Full Coverage of DMN FEEL 1.2 Starting with Camunda BPM 7.13

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  • Full Coverage of DMN FEEL 1.2 Starting with Camunda BPM 7.13

We are happy to announce, that Camunda BPM 7.13 (scheduled for the end of May) includes full coverage of FEEL 1.2 – for more DMN notation elements than before:

  • Input Expressions NEW!
  • Input Entries
  • Output Entries NEW!
  • Literal Expressions NEW!

We achieved these improvements by adding the former Community Extension FEEL Scala Engine, written by Philipp Ossler, to the official Camunda Stack.

Let’s have a look at the following example to get a better understanding of how FEEL 1.2 integrates with Camunda BPM.

We want to calculate the maximum credit sum that we can grant to a customer based on the requested credit type and the customer’s credit score.

When the customer’s credit score is…

  • … weaker than 80% of the average credit score:
    no credit is granted
  • … between 80% and 100% of the average credit score:
    the average credit sum from the past is granted
  • … better than the average credit score:
    1.5 times of the average credit sum from the past is granted

Based on the business context, I created a simple Decision Requirements Diagram.

Decision Requirements Diagram

First, let’s have a closer look at the FEEL expressions used in the child decision “Calculate Credit History Key Figures”.

Literal Expression "Calculate Credit History Key Figures

The variable credit_type represents the customer’s credit type, and the variable credit_history the history of already granted credits from the past.


The JSON-like structure is called Context. It consists of the properties avg_score and avg_granted_sum with expressions as values. The Context is assigned to the variablekey_figures so it can be accessed in the root decision.

Filter Expression

The expression credit_history[type = credit_type] filters the variable credit_history for all credit types which equal the variable credit_type. The evaluated result is a list of Contexts structured as follows:

[ {"type": "personal-loan", "score": 505, "granted_sum": 1554.30}, ..., ... ]

Read more about the Filter Expression.

Path Expression

With the help of .score and .granted_sum, the values of the Context can be accessed.

Read more about the Path Expression.

Built-in Functions

The function mean(...) calculates the average and is one out of many more Built-in Functions
you can use in your expressions.

Second, let’s get to know the FEEL expressions used in the root decision “Calculate Max Grantable Credit Sum”.

Decision Table Calculate Max Grantable Credit Sum

Mathematical Operators

FEEL allows using Mathematical Operators. You can find an example of multiplication in the first Input Entry: key_figures.avg_score*.8.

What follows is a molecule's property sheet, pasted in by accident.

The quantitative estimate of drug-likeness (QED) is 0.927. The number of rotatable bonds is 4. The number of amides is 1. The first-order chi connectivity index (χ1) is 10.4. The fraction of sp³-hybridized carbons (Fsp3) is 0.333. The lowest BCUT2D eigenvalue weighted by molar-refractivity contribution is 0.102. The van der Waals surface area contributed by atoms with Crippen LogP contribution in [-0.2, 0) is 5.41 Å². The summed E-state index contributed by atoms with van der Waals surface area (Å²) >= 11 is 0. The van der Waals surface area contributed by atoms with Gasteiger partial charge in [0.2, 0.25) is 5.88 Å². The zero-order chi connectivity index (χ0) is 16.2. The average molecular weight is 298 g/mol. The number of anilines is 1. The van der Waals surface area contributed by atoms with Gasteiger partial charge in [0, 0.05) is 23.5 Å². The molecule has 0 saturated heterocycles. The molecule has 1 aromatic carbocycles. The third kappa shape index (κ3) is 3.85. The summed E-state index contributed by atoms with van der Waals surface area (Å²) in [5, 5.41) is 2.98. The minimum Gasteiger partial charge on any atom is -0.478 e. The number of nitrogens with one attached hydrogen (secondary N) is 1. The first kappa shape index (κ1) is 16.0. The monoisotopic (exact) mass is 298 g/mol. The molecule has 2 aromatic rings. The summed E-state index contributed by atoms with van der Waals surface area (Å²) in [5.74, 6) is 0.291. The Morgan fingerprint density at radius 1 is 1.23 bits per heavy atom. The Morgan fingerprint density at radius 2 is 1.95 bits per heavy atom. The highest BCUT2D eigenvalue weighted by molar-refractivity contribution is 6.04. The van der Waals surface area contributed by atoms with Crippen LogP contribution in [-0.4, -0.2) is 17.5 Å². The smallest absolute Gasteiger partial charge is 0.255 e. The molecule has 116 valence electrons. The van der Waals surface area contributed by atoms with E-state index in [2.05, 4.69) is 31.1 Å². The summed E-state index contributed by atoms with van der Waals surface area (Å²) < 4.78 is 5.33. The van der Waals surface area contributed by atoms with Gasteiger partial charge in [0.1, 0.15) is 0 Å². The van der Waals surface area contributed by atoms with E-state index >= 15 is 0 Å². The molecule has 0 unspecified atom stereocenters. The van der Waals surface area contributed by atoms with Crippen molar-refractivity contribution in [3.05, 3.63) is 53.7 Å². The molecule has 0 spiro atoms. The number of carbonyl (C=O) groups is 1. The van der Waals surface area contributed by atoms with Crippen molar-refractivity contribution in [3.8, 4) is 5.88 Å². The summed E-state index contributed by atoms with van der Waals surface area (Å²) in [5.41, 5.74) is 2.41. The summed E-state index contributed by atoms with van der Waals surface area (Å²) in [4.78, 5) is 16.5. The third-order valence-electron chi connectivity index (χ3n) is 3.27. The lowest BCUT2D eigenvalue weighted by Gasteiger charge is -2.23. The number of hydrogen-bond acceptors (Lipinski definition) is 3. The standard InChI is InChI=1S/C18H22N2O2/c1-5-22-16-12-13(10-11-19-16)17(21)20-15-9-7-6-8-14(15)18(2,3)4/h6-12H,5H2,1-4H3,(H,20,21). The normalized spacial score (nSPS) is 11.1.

Unary Test Comparison

In the first and third Input Entries, the value of the Input Expression credit_score is implicitly compared with the subsequent expressions.

Read more about Unary Test Comparison.

Special Variable

In the second Input Entry, no implicit comparison is performed. Instead, the Special Variable ? is used in conjunction with the x between y and z keyword. The Special Variable represents the value of the Input Expression credit_score.

Try it out!

To try out the example yourself, follow the step-by-step guide below.

Step 0: Run Camunda BPM

Make sure to download Camunda BPM 7.13.0-alpha2 (click on “Preview Release”), unpack it, and start the platform.

Step 1: Deploy Decision Model

Download the decision model calc-credit-sum.dmn (right click & save link as…) and deploy it to Camunda BPM. You can deploy the model quickly with the help of Camunda Modeler.

Step 2: Evaluate Decision

Evaluate the decision by performing the following REST API request:

POST /decision-definition/key/calc-credit-sum/evaluate

        "value":"[{\"type\":\"personal-loan\", \"score\": 505, \"granted_sum\": 1554.30}, {\"type\":\"mortgage\", \"score\": 931, \"granted_sum\": 600900.43}, {\"type\":\"mortgage\", \"score\": 754, \"granted_sum\": 210000.00}, {\"type\":\"personal-loan\", \"score\": 437, \"granted_sum\": 1900.44}]",
        "type": "Json"
        "value": 800
        "value": "mortgage"

Step 3: Review Decision History

Go to Cockpit and open the decision instance view to see the result:

Camunda Cockpit Decision Instance View

You can find the complete example prepackaged as a Spring Boot application here:
FEEL 1.2 Example on GitHub

More Enhancements

Further Reading

  • You can read more about DMN FEEL 1.2 in the FEEL Scala Documentation
  • Please also see the User Guide to learn more about the Camunda BPM integration
  • When you use a Camunda BPM version <= 7.12, learn how to migrate your FEEL expressions with the help of the Migration Guide

Please give us Feedback!

Do you like what we’ve built, or do you want to share some feedback with us?

You can ping us on Twitter @Camunda or reach us out on the Forum.

Start the discussion at forum.camunda.io

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